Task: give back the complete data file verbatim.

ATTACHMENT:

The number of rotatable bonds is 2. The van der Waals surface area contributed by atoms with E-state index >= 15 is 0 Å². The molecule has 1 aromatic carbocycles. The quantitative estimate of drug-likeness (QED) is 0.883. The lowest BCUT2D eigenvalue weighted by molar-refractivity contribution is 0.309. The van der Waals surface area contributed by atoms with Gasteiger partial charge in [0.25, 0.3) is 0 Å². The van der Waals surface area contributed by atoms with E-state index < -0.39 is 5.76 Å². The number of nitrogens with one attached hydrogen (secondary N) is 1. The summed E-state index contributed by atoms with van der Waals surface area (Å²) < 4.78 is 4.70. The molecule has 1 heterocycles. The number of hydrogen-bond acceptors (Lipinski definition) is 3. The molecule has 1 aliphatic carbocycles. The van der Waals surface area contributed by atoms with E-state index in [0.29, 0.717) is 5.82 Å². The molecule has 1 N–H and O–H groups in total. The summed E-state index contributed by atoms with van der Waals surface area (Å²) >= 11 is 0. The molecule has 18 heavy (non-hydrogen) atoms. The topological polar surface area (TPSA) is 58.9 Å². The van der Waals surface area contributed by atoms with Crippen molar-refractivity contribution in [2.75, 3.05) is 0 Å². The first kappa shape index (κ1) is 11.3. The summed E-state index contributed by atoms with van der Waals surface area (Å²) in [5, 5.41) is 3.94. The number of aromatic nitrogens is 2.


The number of rotatable bonds is 2. The van der Waals surface area contributed by atoms with E-state index >= 15 is 0 Å². The molecule has 1 aromatic carbocycles. The quantitative estimate of drug-likeness (QED) is 0.883. The lowest BCUT2D eigenvalue weighted by molar-refractivity contribution is 0.309. The van der Waals surface area contributed by atoms with Gasteiger partial charge in [0.25, 0.3) is 0 Å². The van der Waals surface area contributed by atoms with E-state index < -0.39 is 5.76 Å². The number of nitrogens with one attached hydrogen (secondary N) is 1. The summed E-state index contributed by atoms with van der Waals surface area (Å²) < 4.78 is 4.70. The molecule has 1 heterocycles. The number of hydrogen-bond acceptors (Lipinski definition) is 3. The molecule has 1 aliphatic carbocycles. The van der Waals surface area contributed by atoms with E-state index in [0.29, 0.717) is 5.82 Å². The molecule has 1 N–H and O–H groups in total. The summed E-state index contributed by atoms with van der Waals surface area (Å²) >= 11 is 0. The molecule has 18 heavy (non-hydrogen) atoms. The topological polar surface area (TPSA) is 58.9 Å². The van der Waals surface area contributed by atoms with Crippen molar-refractivity contribution in [2.75, 3.05) is 0 Å². The first kappa shape index (κ1) is 11.3. The summed E-state index contributed by atoms with van der Waals surface area (Å²) in [5, 5.41) is 3.94. The number of aromatic nitrogens is 2.